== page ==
Thursday, June 28, 2012

Samsung Enjoined From Selling Galaxy Tab 10.1

On remand, the court granted plaintiff's motion for a preliminary injunction precluding infringement of its design patent by defendants' Galaxy Tab 10.1 tablet computer. The court previously denied a preliminary injunction in part because defendant raised a substantial question of validity. On appeal, however, the Federal Circuit reversed the court's finding as to invalidity and remanded for consideration of the balance of hardships and public interest factors. On remand, the court found the balance of harms and public interest weighed in favor of an injunction. With respect to the balance of harms, the court explained: "[A]lthough [defendant] will necessarily be harmed by being forced to withdraw its product from the market before the merits can be determined after a full trial, the harm faced by [plaintiff] absent an injunction on the Galaxy Tab 10.1 is greater. [Plaintiff's] interest in enforcing its patent rights is particularly strong because it has presented a strong case on the merits. This Court previously found the Galaxy Tab 10.1 to be substantially similar 'in the eyes of the ordinary observer' to the [design patent-in-suit]. Indeed, the Court noted that the Galaxy Tab 10.1 is 'virtually indistinguishable' from [plaintiff's] iPad and iPad 2. . . . [Defendant's] concern over the losses suffered as a result of an injunction cannot overcome [plaintiff's] showing. This is particularly true in light of the fact that (1) there was some evidence that [defendant] altered its design to make its product look more like [plaintiff's], and (2) [plaintiff] will be required to post a bond in the event that this injunction was wrongly issued."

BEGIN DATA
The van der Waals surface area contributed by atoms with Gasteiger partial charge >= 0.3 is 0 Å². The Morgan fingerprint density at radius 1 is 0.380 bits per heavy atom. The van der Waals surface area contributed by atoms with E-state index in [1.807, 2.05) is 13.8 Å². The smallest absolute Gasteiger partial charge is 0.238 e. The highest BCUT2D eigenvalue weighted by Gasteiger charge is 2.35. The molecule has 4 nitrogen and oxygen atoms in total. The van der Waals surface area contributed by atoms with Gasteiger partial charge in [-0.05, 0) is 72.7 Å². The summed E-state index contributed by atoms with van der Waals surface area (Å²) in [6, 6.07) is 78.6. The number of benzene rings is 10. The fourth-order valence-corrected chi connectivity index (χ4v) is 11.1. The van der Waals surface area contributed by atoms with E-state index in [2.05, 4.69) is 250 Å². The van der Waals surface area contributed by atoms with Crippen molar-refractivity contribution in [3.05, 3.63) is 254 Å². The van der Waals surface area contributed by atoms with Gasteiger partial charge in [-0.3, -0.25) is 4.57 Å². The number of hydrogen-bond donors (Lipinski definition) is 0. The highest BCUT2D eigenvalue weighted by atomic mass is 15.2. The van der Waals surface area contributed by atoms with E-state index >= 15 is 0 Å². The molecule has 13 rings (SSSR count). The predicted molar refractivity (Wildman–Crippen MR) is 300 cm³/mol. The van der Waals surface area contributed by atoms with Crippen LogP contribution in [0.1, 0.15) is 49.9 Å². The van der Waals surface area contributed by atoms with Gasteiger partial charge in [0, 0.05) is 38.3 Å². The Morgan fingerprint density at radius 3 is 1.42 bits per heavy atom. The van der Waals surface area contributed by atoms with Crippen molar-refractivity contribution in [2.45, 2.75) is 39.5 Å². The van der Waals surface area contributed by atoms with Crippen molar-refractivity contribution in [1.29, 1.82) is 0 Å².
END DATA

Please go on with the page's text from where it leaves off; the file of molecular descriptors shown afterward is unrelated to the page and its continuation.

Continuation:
Apple Inc. v. Samsung Electronics Co. Ltd., et. al., 5-11-cv-01846 (CAND June 26, 2012, Order) (Koh, J.).

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